Nancy Smith Lea is the Director of The Centre for Active Transportation at Clean Air Partnership. Prior to this she was a senior research officer at the Ontario Institute for Studies in Education of the University of Toronto where she was employed between 1990 and 2009. In 2001 she achieved a M.A. in sociology and equity studies (thesis title Cycling Safety: Shifting from an Individual to a Social Responsibility Model).

Her articles include Colliding Modes of Transportation: Issues of Inequity and Unsustainability published in the peer-reviewed Environments Journal (2000), Toronto Cyclists Fight for Respect. in the Planners Network Journal (2002), Urban Cycling Safety: Individual or Social Responsibility? published in the National Center for Bicycling and Walking Forum (2003), Bike Lanes – Good for Us, Our City, and the Bottom Line in Harvey Kalles Collections Magazine Volume 5, Issue 3 (2009), Converting On-Street Parking to Active Transportation in Toronto: Two Studies of Merchant and Patron Preferences in the Walk21 conference proceedings (2010), and A (Transportation) Tale of Three Cities in Collections Magazine (2011). A full list of her articles can be found here.

Smith Lea has been actively involved in working towards improving cycling conditions in Toronto since 1993. She was a member of the Toronto City Cycling Network Planning Committee (1993-96), on the committee formed by the Regional Coroner of Toronto which met over a two-year period to prepare the research and analysis leading to the 1998 coroner’s report on “Cycling Fatalities in Toronto, 1986-1996: Recommendations for Reducing Cycling Injuries and Death”, and provided input into the 2003 City of Toronto’s staff report “Toronto Bicycle/Motor-Vehicle Collision Study.” In 2004 she was an expert witness in a court case in which a cyclist, injured by a parked car door opened suddenly in her path, won her lawsuit against the City of Toronto for failing to ensure that the roadway was safely designed for cyclists. In 2012 she was an advisor on the Toronto Public Health report: Road to Health: Improving Walking and Cycling in Toronto.

She was the TCAT representative from 2007 to 2012 on the University of British Columbia’s Bicyclists Injuries and the Cycling Environment research team. Between 2012 and 2014 she was a member of the steering committee of Dr. Beth Savan’s “Cycling for All: An Urban Cycling Think and Do Tank” at the University of Toronto Sustainability Office, and co-investigator with Dr. Paul Hess between 2013 and 2014 on the research project “Identifying and Overcoming Barriers to the Implementation of Active Transportation Policies“. Between 2014 and 2016 she was the project lead, collaborating with Dr. Raktim Mitra and Dr. Paul Hess, on “Understanding Complete Streets in the Greater Golden Horseshoe” and Complete Street Transformations in the Greater Golden Horseshoe.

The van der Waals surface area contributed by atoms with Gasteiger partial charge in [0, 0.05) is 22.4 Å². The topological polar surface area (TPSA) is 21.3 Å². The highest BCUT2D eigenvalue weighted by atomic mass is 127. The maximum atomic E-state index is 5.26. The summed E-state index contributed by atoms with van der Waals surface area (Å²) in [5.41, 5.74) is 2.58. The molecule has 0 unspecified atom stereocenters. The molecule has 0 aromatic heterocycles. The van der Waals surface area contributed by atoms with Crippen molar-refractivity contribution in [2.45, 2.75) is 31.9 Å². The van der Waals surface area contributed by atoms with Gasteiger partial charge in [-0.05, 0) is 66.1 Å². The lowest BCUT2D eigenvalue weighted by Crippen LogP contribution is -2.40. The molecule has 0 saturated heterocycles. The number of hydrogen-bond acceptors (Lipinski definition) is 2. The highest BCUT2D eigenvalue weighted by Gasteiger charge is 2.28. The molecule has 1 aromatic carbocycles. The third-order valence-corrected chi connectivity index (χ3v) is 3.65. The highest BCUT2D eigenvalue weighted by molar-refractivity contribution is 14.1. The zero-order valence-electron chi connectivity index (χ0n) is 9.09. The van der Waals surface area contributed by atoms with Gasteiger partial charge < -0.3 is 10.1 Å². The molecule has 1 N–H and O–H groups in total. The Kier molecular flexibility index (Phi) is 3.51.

Between 2015 and 2019 she was the project lead on “Scarborough Cycles: building bike culture beyond downtown” and “Bike Lane Impact Study in Toronto’s Bloor Annex and Korea Town Neighbourhoods.

Smith Lea was one of the co-founders of Advocacy for Respect for Cyclists (1996-2005), a past board director and treasurer of the Community Bicycle Network (2002-2005) and a founding member and board director of Cycle Toronto (formerly Toronto Cyclists Union) through its first year of operation (2008-2009).

In 2010, Nancy was awarded the Toronto Community Foundation’s Vital People grant for “Putting Active Transportation on the map”. In 2016 she was featured in Spacing magazine as a “Safer Streets Crusader” and one of 12 extraordinary women city builders. In 2018, she was featured in LocalLove.ca as one of eight top women change makers in Toronto working hard to make the city a better place. Also in 2018, Nancy received a Wheels of Change award presented to TCAT at the Ontario Bike Summit from the Share the Road Cycling Coalition in the category of Community Collaboration, along with the City of Toronto, WSP, Cycle Toronto, and Bells on Bloor, who each played an important role in the success of the 2016-17 Bloor Street Bike Lane Pilot Project.